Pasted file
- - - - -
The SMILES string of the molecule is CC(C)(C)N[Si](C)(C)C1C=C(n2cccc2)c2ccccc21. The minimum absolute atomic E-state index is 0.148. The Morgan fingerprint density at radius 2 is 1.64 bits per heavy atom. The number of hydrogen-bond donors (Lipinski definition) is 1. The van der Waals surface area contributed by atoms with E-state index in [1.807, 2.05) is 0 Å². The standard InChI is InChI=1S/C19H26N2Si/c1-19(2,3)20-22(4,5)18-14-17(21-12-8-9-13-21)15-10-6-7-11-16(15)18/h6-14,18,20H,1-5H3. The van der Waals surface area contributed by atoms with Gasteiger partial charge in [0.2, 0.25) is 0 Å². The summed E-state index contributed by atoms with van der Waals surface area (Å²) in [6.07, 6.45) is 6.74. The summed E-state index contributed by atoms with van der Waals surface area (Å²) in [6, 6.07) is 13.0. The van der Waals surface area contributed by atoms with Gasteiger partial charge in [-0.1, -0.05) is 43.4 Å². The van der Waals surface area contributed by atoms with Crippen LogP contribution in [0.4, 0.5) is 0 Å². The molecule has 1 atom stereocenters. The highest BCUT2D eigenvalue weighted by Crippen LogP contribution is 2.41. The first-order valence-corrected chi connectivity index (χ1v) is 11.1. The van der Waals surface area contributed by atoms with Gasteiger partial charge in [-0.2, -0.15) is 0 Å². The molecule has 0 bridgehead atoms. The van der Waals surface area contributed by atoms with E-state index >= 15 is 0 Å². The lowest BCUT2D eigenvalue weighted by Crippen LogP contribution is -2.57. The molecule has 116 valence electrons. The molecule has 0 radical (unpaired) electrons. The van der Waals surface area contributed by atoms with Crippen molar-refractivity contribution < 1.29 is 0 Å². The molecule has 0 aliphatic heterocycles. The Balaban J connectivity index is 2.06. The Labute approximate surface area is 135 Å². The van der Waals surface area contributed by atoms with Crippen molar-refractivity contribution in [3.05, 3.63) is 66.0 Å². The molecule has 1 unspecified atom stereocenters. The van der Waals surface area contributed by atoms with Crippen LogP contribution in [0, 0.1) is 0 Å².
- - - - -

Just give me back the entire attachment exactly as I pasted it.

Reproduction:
The SMILES string of the molecule is CC(C)(C)N[Si](C)(C)C1C=C(n2cccc2)c2ccccc21. The minimum absolute atomic E-state index is 0.148. The Morgan fingerprint density at radius 2 is 1.64 bits per heavy atom. The number of hydrogen-bond donors (Lipinski definition) is 1. The van der Waals surface area contributed by atoms with E-state index in [1.807, 2.05) is 0 Å². The standard InChI is InChI=1S/C19H26N2Si/c1-19(2,3)20-22(4,5)18-14-17(21-12-8-9-13-21)15-10-6-7-11-16(15)18/h6-14,18,20H,1-5H3. The van der Waals surface area contributed by atoms with Gasteiger partial charge in [0.2, 0.25) is 0 Å². The summed E-state index contributed by atoms with van der Waals surface area (Å²) in [6.07, 6.45) is 6.74. The summed E-state index contributed by atoms with van der Waals surface area (Å²) in [6, 6.07) is 13.0. The van der Waals surface area contributed by atoms with Gasteiger partial charge in [-0.1, -0.05) is 43.4 Å². The van der Waals surface area contributed by atoms with Crippen LogP contribution in [0.4, 0.5) is 0 Å². The molecule has 1 atom stereocenters. The highest BCUT2D eigenvalue weighted by Crippen LogP contribution is 2.41. The first-order valence-corrected chi connectivity index (χ1v) is 11.1. The van der Waals surface area contributed by atoms with Gasteiger partial charge in [-0.2, -0.15) is 0 Å². The molecule has 0 bridgehead atoms. The van der Waals surface area contributed by atoms with E-state index >= 15 is 0 Å². The lowest BCUT2D eigenvalue weighted by Crippen LogP contribution is -2.57. The molecule has 116 valence electrons. The molecule has 0 radical (unpaired) electrons. The van der Waals surface area contributed by atoms with Crippen molar-refractivity contribution < 1.29 is 0 Å². The molecule has 0 aliphatic heterocycles. The Balaban J connectivity index is 2.06. The Labute approximate surface area is 135 Å². The van der Waals surface area contributed by atoms with Crippen molar-refractivity contribution in [3.05, 3.63) is 66.0 Å². The molecule has 1 unspecified atom stereocenters. The van der Waals surface area contributed by atoms with Crippen LogP contribution in [0, 0.1) is 0 Å².